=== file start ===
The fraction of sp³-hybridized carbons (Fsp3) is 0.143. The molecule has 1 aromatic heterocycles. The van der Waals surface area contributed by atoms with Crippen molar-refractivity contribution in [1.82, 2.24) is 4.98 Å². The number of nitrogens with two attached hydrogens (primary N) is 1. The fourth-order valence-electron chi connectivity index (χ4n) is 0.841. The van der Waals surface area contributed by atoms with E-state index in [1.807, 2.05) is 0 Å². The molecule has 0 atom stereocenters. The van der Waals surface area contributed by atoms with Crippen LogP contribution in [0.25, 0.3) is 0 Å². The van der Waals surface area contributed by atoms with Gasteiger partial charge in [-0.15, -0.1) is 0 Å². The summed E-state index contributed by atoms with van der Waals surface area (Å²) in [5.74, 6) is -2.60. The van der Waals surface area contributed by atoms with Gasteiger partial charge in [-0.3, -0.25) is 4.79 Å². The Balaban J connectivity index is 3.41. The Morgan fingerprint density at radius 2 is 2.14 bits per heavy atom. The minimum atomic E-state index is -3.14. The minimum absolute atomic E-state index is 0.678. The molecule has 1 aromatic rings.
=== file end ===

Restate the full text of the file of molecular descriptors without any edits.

The fraction of sp³-hybridized carbons (Fsp3) is 0.143. The molecule has 1 aromatic heterocycles. The van der Waals surface area contributed by atoms with Crippen molar-refractivity contribution in [1.82, 2.24) is 4.98 Å². The number of nitrogens with two attached hydrogens (primary N) is 1. The fourth-order valence-electron chi connectivity index (χ4n) is 0.841. The van der Waals surface area contributed by atoms with E-state index in [1.807, 2.05) is 0 Å². The molecule has 0 atom stereocenters. The van der Waals surface area contributed by atoms with Crippen LogP contribution in [0.25, 0.3) is 0 Å². The van der Waals surface area contributed by atoms with Gasteiger partial charge in [-0.15, -0.1) is 0 Å². The summed E-state index contributed by atoms with van der Waals surface area (Å²) in [5.74, 6) is -2.60. The van der Waals surface area contributed by atoms with Gasteiger partial charge in [-0.3, -0.25) is 4.79 Å². The Balaban J connectivity index is 3.41. The Morgan fingerprint density at radius 2 is 2.14 bits per heavy atom. The minimum atomic E-state index is -3.14. The minimum absolute atomic E-state index is 0.678. The molecule has 1 aromatic rings.